Musician-Lynyrd Skynyrd’s Michael Cartellone
|Michael Cartellone is a multi-platinum recording artist and drummer for the legendary rock band Lynyrd Skynyrd. His other recording and/or touring credits include: Damn Yankees, Peter Frampton, John Fogerty, Cher, and Freddie Mercury. Michael is also an accomplished painter and has exhibited in Art Galleries from New York to Los Angeles. You can view his Artwork at www.michaelcartellone.com. How did you initially become interested in Charlie Chaplin’s work and why do you think you’ve stayed interested for so long?
When I was 15 years old, I saw The Gold Rush in a film history class in school. I loved everything about it. I can vividly remember my first glimpse of Charlie, shuffling across that glacier with the bear following him. How could you not laugh out loud? Also, it was my introduction to someone using pathos so brilliantly, as he did throughout his career. Shortly afterward, I discovered PBS was airing the First National and Mutual shorts on television. I remember how much I would look forward to those and my lifelong admiration was cemented. The more I studied Charlie’s work, the more connected I felt to it and what he was trying to say. His films actually improved my sense of humor, made me look at life a little differently and I believe, helped make me a better person. I’ve read other people’s accounts of their introduction to Charlie and have seen that I’m not alone in these sentiments. He really knew how to reach the everyman. Charlie’s films have never lost this impact on me.
Unlike some of the other Chaplin admirers that I’ve interviewed, you have a special connection with him because of your musical talents. How would you say you relate to Charlie as a fellow musician?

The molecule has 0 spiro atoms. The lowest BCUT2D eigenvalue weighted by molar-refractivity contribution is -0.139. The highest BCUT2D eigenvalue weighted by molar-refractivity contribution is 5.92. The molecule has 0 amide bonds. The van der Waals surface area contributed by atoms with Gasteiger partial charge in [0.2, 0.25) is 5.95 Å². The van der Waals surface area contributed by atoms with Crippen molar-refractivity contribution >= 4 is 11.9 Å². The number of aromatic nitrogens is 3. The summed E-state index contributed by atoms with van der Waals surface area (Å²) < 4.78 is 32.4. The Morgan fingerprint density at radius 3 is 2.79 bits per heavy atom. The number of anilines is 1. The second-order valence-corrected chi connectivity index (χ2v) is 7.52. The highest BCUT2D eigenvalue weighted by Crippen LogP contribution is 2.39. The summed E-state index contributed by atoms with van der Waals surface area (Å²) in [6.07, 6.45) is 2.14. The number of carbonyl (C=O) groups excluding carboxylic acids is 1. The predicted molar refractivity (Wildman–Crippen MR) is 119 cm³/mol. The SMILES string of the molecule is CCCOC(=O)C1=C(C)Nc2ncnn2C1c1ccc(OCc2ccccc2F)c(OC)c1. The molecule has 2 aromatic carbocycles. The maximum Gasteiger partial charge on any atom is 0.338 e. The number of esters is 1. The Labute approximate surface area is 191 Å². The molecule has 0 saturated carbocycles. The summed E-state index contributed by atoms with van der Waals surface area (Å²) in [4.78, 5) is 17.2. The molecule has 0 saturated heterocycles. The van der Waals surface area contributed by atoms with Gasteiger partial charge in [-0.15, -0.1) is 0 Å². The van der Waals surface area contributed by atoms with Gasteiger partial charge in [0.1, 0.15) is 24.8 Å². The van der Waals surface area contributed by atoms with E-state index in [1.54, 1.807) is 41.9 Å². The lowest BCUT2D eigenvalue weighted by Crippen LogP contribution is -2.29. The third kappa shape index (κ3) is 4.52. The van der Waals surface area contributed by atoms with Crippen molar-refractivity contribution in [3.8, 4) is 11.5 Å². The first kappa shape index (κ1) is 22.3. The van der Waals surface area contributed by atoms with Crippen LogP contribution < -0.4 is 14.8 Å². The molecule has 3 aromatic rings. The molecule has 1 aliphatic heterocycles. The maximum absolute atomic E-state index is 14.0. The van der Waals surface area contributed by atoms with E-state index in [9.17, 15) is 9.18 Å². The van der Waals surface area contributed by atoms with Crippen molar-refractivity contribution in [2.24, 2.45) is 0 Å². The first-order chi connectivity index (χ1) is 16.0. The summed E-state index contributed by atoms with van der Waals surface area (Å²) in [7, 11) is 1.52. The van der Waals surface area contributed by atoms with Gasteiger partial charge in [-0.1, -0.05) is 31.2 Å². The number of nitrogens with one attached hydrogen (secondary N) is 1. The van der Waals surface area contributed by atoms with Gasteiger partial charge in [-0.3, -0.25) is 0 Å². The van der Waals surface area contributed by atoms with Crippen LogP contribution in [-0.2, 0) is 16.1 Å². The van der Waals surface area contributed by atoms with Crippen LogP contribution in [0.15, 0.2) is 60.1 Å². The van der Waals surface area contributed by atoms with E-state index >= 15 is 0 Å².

Charlie’s acting is visually very rhythmic. I noticed that on my first viewing of The Gold Rush, with “The Dance of the Rolls.” Being a drummer, I actually hear and feel a pulse when I watch that scene in the silent form. His movements have been compared to a ballet dancer and I believe this is because of his natural musical sensitivity. As you know, he wasn’t a trained musician, which underscores the fact that he had this ability within. He wrote beautiful, haunting melodies for his films, which I love and find myself humming often. His use of flowing bass lines, which were dark and moody, were also ahead of their time. I even hear some of Charlie’s musical influence popping up in contemporary music. For example, Phillip Glass recently composed the soundtrack to a film called The Illusionist– which I find very Chaplin-esque, musically. John Barry also made sure to evoke Charlie’s musical spirit, when he composed the soundtrack for Richard Attenborough’s beautiful film. Of course, this tipping of the hat is the biggest musical tribute of all.
In addition to your admiration of Charlie’s creative work, I know that you are also a collector of Chaplin memorabilia. Can you talk about your collection and maybe focus on one or two of its most important items and how you came by them? Why do you think you collect (how did you get started)?